25.3.08

Opening Day

Seeing as how Opening Day is a day away (or yesterday's today, tomorrow's yesterday ?) in Japan and doesn't feature the Mets or even an NL team, we aren't considering this official in the traditional sense.

Accordingly, rather than recount the deeds being done so far, far away or write some baseball satire, eyeball-popping headline like Pedro Loses Right Arm In Bar Brawl, I've chosen instead to regale yea fortunate readers with a little baseball poem by Lawrence Ferlinghetti, writer and founder of the infamous City Lights Bookstore. Ferlinghetti, for those of you unfamiliar, was jailed in those dark and evil days or yore when publishing "obscenity" was punishable by jail terms. Just imagine what they'd regard the majority of non-political blog content these days, or 90% if the internet these days...

Baseball Canto
Lawrence Ferlinghetti


Watching baseball, sitting in the sun, eating popcorn,
reading Ezra Pound,
and wishing that Juan Marichal would hit a hole right
through the

Anglo-Saxon tradition in the first Canto
and demolish the barbarian invaders.
When the San Francisco Giants take the field
and everybody stands up for the National Anthem,
with some Irish tenor's voice piped over the loudspeakers,
with all the players struck dead in their places
and the white umpires like Irish cops in their black suits
and
little
black caps pressed over their hearts,
Standing straight and still like at some funeral of a
blarney
bartender,
and all facing east,
as if expecting some Great White Hope or the Founding
Fathers to
appear on the horizon like 1066 or 1776.

But Willie Mays appears instead,
in the bottom of the first,
and a roar goes up as he clouts the first one into the sun
and
takes
off, like a footrunner from Thebes.
The ball is lost in the sun and maidens wail after him
as he keeps running through the Anglo-Saxon epic.
And Tito Fuentes comes up looking like a bullfighter
in his tight pants and small pointy shoes.
And the right field bleechers go mad with Chicanos and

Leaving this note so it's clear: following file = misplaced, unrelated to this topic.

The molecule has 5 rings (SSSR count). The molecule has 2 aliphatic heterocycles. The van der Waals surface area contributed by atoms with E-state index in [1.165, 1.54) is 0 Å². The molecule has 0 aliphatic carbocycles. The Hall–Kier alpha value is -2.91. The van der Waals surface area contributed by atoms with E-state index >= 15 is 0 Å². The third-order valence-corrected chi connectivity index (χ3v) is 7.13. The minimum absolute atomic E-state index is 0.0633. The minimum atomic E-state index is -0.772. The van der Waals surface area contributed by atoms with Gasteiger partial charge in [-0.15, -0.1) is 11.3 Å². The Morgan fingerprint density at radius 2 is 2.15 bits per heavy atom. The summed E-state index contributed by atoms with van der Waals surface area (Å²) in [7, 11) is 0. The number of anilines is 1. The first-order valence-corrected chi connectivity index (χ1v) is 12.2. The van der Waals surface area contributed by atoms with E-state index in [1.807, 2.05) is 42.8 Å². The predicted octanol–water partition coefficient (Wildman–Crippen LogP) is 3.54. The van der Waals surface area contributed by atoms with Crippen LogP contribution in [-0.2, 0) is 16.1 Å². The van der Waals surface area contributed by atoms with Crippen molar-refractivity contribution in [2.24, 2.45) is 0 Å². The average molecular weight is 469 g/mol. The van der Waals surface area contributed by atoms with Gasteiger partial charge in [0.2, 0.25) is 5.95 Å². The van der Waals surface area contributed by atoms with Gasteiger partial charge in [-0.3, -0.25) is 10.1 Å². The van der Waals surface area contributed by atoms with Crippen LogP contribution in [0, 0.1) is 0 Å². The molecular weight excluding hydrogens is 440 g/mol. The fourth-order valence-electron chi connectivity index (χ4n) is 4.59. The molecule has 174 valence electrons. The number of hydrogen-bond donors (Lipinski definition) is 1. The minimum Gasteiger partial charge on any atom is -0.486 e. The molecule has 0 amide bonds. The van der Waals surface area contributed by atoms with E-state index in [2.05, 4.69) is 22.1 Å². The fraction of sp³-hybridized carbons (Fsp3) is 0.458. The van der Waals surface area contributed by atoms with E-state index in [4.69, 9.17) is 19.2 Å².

blacks
and Brooklyn beer-drinkers,
"Tito! Sock it to him, sweet Tito!"
And sweet Tito puts his foot in the bucket
and smacks one that don't come back at all,
and flees around the bases
like he's escaping from the United Fruit Company.
As the gringo dollar beats out the pound.
And sweet Tito beats it out like he's beating out usury,
not to mention fascism and anti-semitism.
And Juan Marichal comes up,
and the Chicano bleechers go loco again,
as Juan belts the first ball out of sight,
and rounds first and keeps going
and rounds second and rounds third,
and keeps going and hits paydirt
to the roars of the grungy populace.
As some nut presses the backstage panic button
for the tape-recorded National Anthem again,
to save the situation.

But it don't stop nobody this time,
in their revolution round the loaded white bases,
in this last of the great Anglo-Saxon epics,
in the territorio libre of Baseball.

4 comments:

Itsmetsforme said...

what a beautiful poem. now where are the opening day birds?

kyle in newport news said...

Regarding your opening paragraph:

Today's great skies, and tomorrow's tears
You'll have to wait till yesterday's here


Enjoy the season.

Jaap said...

Opening Day birds indeed IMFM! How could I have forgotten!

Jaap said...

Cheers, Kyle, let's hope it all comes up roses for us...